"It started out just a film, but it became an experience which changed all our lives."—John Laurie
It begins ominously, with these words on screen: "The slow shadow of death is falling on the outer isles of Scotland." On a wild, abandoned island whose very name ("Hirta") means "death," piles of stones mark the passing of a fiercely independent group of settlers. Andrew Grey (Niall MacGinnis) mournfully tells a tale. Ten years before, Andrew and Ruth Manson (Belle Chrystall) were in love, and the future looked bright for their two families on the windblown and inhospitable island.
But Ruth's fraternal twin Robbie (Eric Berry) knew Hirta was a dead-end and wanted to leave. So Andrew and Robbie agreed to settle their differences with a race to the top of a dangerous cliff.
This was the beginning of the end for the island of Hirta…
But it really was the beginning for the career of Michael Powell. The legendary British director, known for his magical collaborations with Emeric Pressburger like The Red Shoes, had already directed a number of minor films before packing up his cast and crew and heading to the forbidding island of Foula for this melodrama about the dying lifestyle of an isolated culture. The Edge of the World is really a modern folk tale, a story of family honor and the burden of history. The plot seems slightly mythical: it could take place at any time, ten years ago or a thousand. Yet, Powell works hard to make the island of Hirta a real character in the film that often threatens to overwhelm the performers. The story may suggest a folk tale, but the visuals remind us constantly that the story is quite grounded in a specific place: a culture whose traditions are clearly being superceded by new technology.
Powell's success in giving the film a real sense of place is due to his remarkable location photography. Nearly the entire film takes place outdoors, with dangerous shots of men scaling frightening cliffs and struggling along rocks in storm winds. The scenery is breathtaking: it so dominates the film that you will swear it is in color and widescreen. Ironically, the romantic plot of the film is pretty standard stuff, and as such, is often a distraction from the landscape. But John Laurie, as patriarch Peter Manson, is as imposing as the cliffs themselves, carrying much of the real emotional weight of the film.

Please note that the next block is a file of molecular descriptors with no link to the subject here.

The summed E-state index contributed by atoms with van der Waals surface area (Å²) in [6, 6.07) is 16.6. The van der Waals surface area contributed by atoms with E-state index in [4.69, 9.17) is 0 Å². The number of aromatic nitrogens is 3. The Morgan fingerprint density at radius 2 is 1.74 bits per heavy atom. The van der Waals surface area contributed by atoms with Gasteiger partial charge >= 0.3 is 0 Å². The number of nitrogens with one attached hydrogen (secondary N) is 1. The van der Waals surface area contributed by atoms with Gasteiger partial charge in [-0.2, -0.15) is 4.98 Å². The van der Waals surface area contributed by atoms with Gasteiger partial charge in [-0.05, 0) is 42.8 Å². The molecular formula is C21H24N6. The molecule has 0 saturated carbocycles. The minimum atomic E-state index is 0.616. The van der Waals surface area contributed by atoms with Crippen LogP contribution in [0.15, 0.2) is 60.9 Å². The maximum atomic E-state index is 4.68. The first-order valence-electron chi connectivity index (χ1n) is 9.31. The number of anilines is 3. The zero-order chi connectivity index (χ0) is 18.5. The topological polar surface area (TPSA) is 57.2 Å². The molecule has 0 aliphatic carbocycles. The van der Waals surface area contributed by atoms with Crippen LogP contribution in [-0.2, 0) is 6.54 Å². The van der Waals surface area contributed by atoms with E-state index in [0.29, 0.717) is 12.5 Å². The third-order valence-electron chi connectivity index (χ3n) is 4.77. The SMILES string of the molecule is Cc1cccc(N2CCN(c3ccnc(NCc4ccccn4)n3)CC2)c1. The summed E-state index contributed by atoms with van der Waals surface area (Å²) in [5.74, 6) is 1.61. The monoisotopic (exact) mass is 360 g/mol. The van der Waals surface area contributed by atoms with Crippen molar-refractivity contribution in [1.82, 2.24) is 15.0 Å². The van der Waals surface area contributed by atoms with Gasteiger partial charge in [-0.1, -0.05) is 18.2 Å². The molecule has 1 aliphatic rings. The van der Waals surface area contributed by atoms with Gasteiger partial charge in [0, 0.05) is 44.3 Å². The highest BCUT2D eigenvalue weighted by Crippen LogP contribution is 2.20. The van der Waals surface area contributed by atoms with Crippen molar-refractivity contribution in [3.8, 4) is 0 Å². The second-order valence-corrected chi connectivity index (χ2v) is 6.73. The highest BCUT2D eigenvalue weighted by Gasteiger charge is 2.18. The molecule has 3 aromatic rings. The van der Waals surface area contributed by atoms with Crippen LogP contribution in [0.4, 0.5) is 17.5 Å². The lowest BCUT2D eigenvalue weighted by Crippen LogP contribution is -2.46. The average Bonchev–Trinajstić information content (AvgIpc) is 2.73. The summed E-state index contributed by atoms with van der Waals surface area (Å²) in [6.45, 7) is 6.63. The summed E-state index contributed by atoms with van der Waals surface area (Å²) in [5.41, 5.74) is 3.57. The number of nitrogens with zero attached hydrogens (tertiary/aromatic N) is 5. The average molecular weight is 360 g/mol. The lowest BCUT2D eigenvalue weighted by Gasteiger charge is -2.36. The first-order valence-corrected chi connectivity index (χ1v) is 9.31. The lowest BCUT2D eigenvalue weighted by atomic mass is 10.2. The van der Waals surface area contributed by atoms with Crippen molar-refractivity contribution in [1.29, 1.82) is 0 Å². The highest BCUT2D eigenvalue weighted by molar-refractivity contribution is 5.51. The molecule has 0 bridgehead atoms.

The Edge of the World benefits from a remarkable restoration done a few years ago, making its Scottish scenery crisp and vivid. Milestone offers a commentary track with Ian Christie and Michael Powell's widow Thelma Schoonmaker discussing the film's production and themes. Daniel Day-Lewis turns up periodically to read from Powell's own writings about the making of the film.
In 1978, for his final directorial effort, Michael Powell revisited Foula for a short film, "Return to the Edge of the World." John Laurie tags along, and we get to meet the surviving cast and crew members among the island's inhabitants. It is good to know that even though the settlers of Hirta were doomed, the people of Foula have done pretty well for themselves thanks to North Sea oil drilling. Milestone also includes a cinematic trifle directed by Powell after his triumphant The Thief of Bagdad. In "An Airman's Letter to His Mother," a downed pilot's final letter (read by John Gielgud) is turned into a shamelessly sentimental propaganda short to boost wartime morale.
This short film is a very minor effort by Powell. The Edge of the World is not so much a minor effort, but it is certainly not as spectacular as his later fantasies. While beautiful to look at, it suffers from a fairly obvious story. The seeds of Powell's later masterpieces—spectacular visuals, the ability to ground fantastic characters and situations in believable worlds—are all here. The Edge of the World does offer stunning location work, and Michael Powell fans will consider this essential as a journeyman effort.
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Scales of Justice
Studio: Milestone Films
• Commentary by Ian Christie, Thelma Schoonmaker-Powell, and Daniel Day-Lewis
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